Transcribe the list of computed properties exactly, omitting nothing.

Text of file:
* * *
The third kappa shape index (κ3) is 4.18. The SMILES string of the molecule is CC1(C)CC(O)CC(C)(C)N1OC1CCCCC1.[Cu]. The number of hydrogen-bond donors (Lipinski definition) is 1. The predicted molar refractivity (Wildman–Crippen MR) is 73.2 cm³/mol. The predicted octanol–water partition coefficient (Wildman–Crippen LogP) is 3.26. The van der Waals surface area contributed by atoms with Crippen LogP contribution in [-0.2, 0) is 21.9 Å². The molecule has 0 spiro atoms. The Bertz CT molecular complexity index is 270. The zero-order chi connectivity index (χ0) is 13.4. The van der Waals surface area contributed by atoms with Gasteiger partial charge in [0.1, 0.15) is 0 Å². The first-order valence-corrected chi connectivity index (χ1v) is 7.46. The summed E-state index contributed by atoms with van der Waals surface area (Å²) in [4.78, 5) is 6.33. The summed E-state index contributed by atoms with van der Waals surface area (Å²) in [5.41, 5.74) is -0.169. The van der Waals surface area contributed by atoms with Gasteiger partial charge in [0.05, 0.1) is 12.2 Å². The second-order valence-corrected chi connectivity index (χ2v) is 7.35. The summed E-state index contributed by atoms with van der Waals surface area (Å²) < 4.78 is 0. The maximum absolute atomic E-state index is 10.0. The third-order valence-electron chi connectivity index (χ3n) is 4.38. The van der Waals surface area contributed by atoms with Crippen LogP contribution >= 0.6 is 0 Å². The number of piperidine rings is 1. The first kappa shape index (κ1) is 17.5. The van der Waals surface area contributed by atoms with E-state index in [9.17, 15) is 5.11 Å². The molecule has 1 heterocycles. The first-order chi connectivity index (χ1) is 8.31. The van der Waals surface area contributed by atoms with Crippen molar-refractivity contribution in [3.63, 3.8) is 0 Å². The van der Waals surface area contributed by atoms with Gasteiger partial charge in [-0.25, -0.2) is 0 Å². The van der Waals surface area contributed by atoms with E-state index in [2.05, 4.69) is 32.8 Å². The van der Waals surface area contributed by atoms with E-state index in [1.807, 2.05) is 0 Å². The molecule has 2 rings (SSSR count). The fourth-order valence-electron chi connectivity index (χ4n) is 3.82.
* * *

The third kappa shape index (κ3) is 4.18. The SMILES string of the molecule is CC1(C)CC(O)CC(C)(C)N1OC1CCCCC1.[Cu]. The number of hydrogen-bond donors (Lipinski definition) is 1. The predicted molar refractivity (Wildman–Crippen MR) is 73.2 cm³/mol. The predicted octanol–water partition coefficient (Wildman–Crippen LogP) is 3.26. The van der Waals surface area contributed by atoms with Crippen LogP contribution in [-0.2, 0) is 21.9 Å². The molecule has 0 spiro atoms. The Bertz CT molecular complexity index is 270. The zero-order chi connectivity index (χ0) is 13.4. The van der Waals surface area contributed by atoms with Gasteiger partial charge in [0.1, 0.15) is 0 Å². The first-order valence-corrected chi connectivity index (χ1v) is 7.46. The summed E-state index contributed by atoms with van der Waals surface area (Å²) in [4.78, 5) is 6.33. The summed E-state index contributed by atoms with van der Waals surface area (Å²) in [5.41, 5.74) is -0.169. The van der Waals surface area contributed by atoms with Gasteiger partial charge in [0.05, 0.1) is 12.2 Å². The second-order valence-corrected chi connectivity index (χ2v) is 7.35. The summed E-state index contributed by atoms with van der Waals surface area (Å²) < 4.78 is 0. The maximum absolute atomic E-state index is 10.0. The third-order valence-electron chi connectivity index (χ3n) is 4.38. The van der Waals surface area contributed by atoms with Crippen LogP contribution >= 0.6 is 0 Å². The number of piperidine rings is 1. The first kappa shape index (κ1) is 17.5. The van der Waals surface area contributed by atoms with E-state index in [9.17, 15) is 5.11 Å². The molecule has 1 heterocycles. The first-order chi connectivity index (χ1) is 8.31. The van der Waals surface area contributed by atoms with Crippen molar-refractivity contribution in [3.63, 3.8) is 0 Å². The van der Waals surface area contributed by atoms with Gasteiger partial charge in [-0.25, -0.2) is 0 Å². The van der Waals surface area contributed by atoms with E-state index in [2.05, 4.69) is 32.8 Å². The van der Waals surface area contributed by atoms with E-state index in [1.807, 2.05) is 0 Å². The molecule has 2 rings (SSSR count). The fourth-order valence-electron chi connectivity index (χ4n) is 3.82.